Of course, this isn't out of sheer laziness across the board. Back to the notion of music journalists and music media outlets coping with a lot of information - it just isn't practical to have to invest a lot of time in chasing down info and photos for a small piece.

  3. DO...Provide Practical Information: True story: one day, in the space of about 2 and half hours, I received four emails from four different people claiming to be the number one MC in Houston (and I don't even write reviews - more on this story later). A common mistake musicians make when promoting themselves is thinking that they can use words to convince a journalist of their greatness. The music is the only thing that can do that. Nothing turns off a jaded music writer like a press release full of self proclaimed greatness.

    A good press release gives the reader an idea of what the music is like, provides some background information about the musicians, references past achievements of the musicians, and often gives the press an angle they can use in a story. You should be confident in the music you're producing and proud of what you've accomplished, but be careful about the way you express that in a press release. It's not a love letter to yourself, and while we're at it, it definitely doesn't have any typing lIkE tHiS.

  4. DO...Choose Your Targets Wisely: Back to the story about the four way tie for number one MC in Houston. Because I'm not a music review writer, I wasn't the best person for them to approach. It will save you a lot of time and frustration if you make sure that everyone you're sending your music to is in a position to write about it. It's also a good idea to target writers and publications that deal with your genre. You'll be wasting resources and setting yourself up for heartache otherwise.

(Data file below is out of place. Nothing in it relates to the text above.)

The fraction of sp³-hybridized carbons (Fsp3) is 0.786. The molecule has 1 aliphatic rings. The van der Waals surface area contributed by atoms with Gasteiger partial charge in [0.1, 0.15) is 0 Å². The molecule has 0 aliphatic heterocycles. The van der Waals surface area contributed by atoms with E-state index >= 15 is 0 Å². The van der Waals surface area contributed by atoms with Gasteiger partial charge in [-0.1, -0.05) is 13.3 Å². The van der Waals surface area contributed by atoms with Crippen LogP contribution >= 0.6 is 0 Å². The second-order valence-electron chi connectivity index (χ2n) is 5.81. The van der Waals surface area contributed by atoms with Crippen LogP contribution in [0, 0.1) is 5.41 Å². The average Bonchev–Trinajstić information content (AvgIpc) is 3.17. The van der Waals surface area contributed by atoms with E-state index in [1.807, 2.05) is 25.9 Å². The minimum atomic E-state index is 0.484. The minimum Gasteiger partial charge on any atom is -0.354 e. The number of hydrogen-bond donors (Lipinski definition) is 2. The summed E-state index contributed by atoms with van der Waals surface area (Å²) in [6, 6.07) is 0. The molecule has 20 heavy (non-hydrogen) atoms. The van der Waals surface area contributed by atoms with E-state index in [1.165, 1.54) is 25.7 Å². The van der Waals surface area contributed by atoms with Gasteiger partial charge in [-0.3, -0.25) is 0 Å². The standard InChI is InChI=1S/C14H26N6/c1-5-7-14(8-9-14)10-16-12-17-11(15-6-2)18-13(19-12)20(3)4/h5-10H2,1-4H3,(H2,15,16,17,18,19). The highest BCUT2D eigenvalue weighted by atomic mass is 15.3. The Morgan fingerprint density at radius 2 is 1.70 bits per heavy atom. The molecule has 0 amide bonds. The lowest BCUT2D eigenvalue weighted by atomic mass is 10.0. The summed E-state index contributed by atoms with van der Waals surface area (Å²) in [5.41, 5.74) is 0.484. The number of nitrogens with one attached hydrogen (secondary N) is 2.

5. DO...Remember the Music Industry is a Small Place: There is going to come a time when you're going to feel slighted by a writer or editor at some music publication. Maybe they've told you they're not going to cover your release, or maybe they won't even answer your calls. Resist the temptation to be anything other than professional. Not only will bad mouthing, yelling and name calling not get you anywhere, you can bet that will come back to bite you some day. Some day, you're going to want a gig at the venue that is owned by the sister of the boyfriend of the cousin of the writer you went off on, and they'll remember. Believe it.

    From the time you make your first pitch to your last follow up call, stay polite and on message. It won't always be easy, especially when you hear that frustration in the voice at the other end of the phone line, but it's worth it.

  6. DO...See it for What It Is: Sometimes, it's a popularity contest - the more people write about you, the more people who want to be writing about you. Sometimes, it's all about the writer's ego. It's frustrating. All you can do is recognize those things for what they are - distractions from what you're trying to accomplish - and keep on working. Take the right approach, and stay patient. That's the best way to succeed.